Folks,

Why no coverage of this on ABCCBSNBCCNNFOXMSNBC?

Article Source

Several days ago (June 16, 2011), Steven Jones of Dow Jones Newswires – a News Corporation company – broke what may be the story of the Millennium, literally.

According to 69 recent SEC filings that have now “vanished”, a Texan by the name of Johnny Earl Satterwhite claims to hold over $8 trillion in public companies like Microsoft, Exxon Mobil and City National Bank, among others.

Jones also obtained documents that show Satterwhite falsely warranting his ownership of almost one trillion shares in Microsoft. This is 100% impossible, as Jones brilliantly notes:

That is about 1,500 times more than company co-founder Bill Gates owns, and, in fact, more than the 8.4 billion shares Microsoft has issued in its 36-year history. Satterwhite’s filings on Exxon Mobil, City National Bancshares and other companies claim similar-sized stakes, which exceed the number of shares outstanding at those companies.

Ladies and gentlemen, a scandal far larger than Bernie Madoff has just been uncovered and this is one element of a much crazier narrative.

Satterwhite told Jones he filed these false documents for a “group of individuals” that “don’t want it known who they are”. This is apparently no issue for criminally negligent officials at the SEC; Satterwhite said no one at the SEC ever questioned his blatantly untrue assertions.

In light of these developments, several elements of the dismissed multi-trillion dollar CMKM Diamonds lawsuit – exclusively pertaining to allegations of a naked short selling tsunami under the SEC’s watch – no longer sound like they’re from Mars. Vindication should now also emerge for the hardworking staff over at Deep Capture.

Meanwhile, later in Jones’ Pulitzer Prize-worthy report, he refers to an even murkier SEC scandal; this one dates back to 2005 and involves former heads of governments and a former Federal Reserve chairman:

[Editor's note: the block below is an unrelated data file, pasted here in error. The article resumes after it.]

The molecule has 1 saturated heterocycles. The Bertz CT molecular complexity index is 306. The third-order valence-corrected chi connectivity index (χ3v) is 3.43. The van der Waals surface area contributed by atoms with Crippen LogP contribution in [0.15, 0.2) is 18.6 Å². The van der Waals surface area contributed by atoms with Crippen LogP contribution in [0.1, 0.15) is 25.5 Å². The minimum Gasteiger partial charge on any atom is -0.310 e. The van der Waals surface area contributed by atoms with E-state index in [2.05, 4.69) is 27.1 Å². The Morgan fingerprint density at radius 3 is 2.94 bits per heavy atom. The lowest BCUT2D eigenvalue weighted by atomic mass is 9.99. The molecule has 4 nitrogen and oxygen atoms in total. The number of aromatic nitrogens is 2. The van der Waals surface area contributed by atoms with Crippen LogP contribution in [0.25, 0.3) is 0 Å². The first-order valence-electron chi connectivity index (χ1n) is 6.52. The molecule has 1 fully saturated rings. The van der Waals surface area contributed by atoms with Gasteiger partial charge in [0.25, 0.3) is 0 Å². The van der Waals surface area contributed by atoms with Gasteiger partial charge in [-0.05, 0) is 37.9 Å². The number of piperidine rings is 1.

[A] Canadian company called Apollo Publication Corp. filed to go public in a $3.6 billion offering it hoped would fund its ambitions to found an ‘Imperial of Earth’ with one language, one culture and one currency. The company claimed a star-studded board that included a former Canadian Prime Minister, several former U.S. presidents and ‘Al Greenspan.’ The SEC later alleged that Apollo Publication had misled investors.

Imperial of Earth sounds like it is from the circus of New World Order commentary. Beyond that – and more importantly – it also reeks of high treason against the Constitution of the United States.

I would like to applaud Dow Jones Newswires and News Corporation – by extension, this also means Rupert Murdoch and his senior staff – for allowing Steven Jones to inform the public about unprecedented official corruption in the United States. Indeed, this also proves that high-quality American journalism still exists.

At this juncture, federal prosecutors must uphold their sworn duties: at the very least, criminal negligence charges against current and former officials at the SEC must be pursued in order to restore confidence in our collapsing financial system. Criminal charges must also be filed against former US Presidents and anyone else engaging in massive fraud – which is akin to ongoing financial terrorism – around the world.

Otherwise, the situations in Greece and Spain will soon emerge in every nation under God. Should we descend into such chaos, the fate of Pazzi bankers and their political cronies may fall upon similarly-situated people in the world today. I do not under any circumstances wish to see that happen, but it may if we do not act now.

Ke$ha is right: “This place about to blow!”

The better solution for the future of mankind is The Great American Renaissance; our success can be recreated in every nation that is willing to follow suit.

Shady central banks and widespread corruption at the highest levels of governments are a thing of the past; we have the ability, here and now, to move forward peacefully. So let’s do it already.

Here is the original article: (Link in Google Cache)

A spate of recent documents submitted by a Texan indicate nearly trillion- dollar stakes in some huge publicly traded companies, highlighting the open and unmonitored nature of the Securities and Exchange Commission filing process.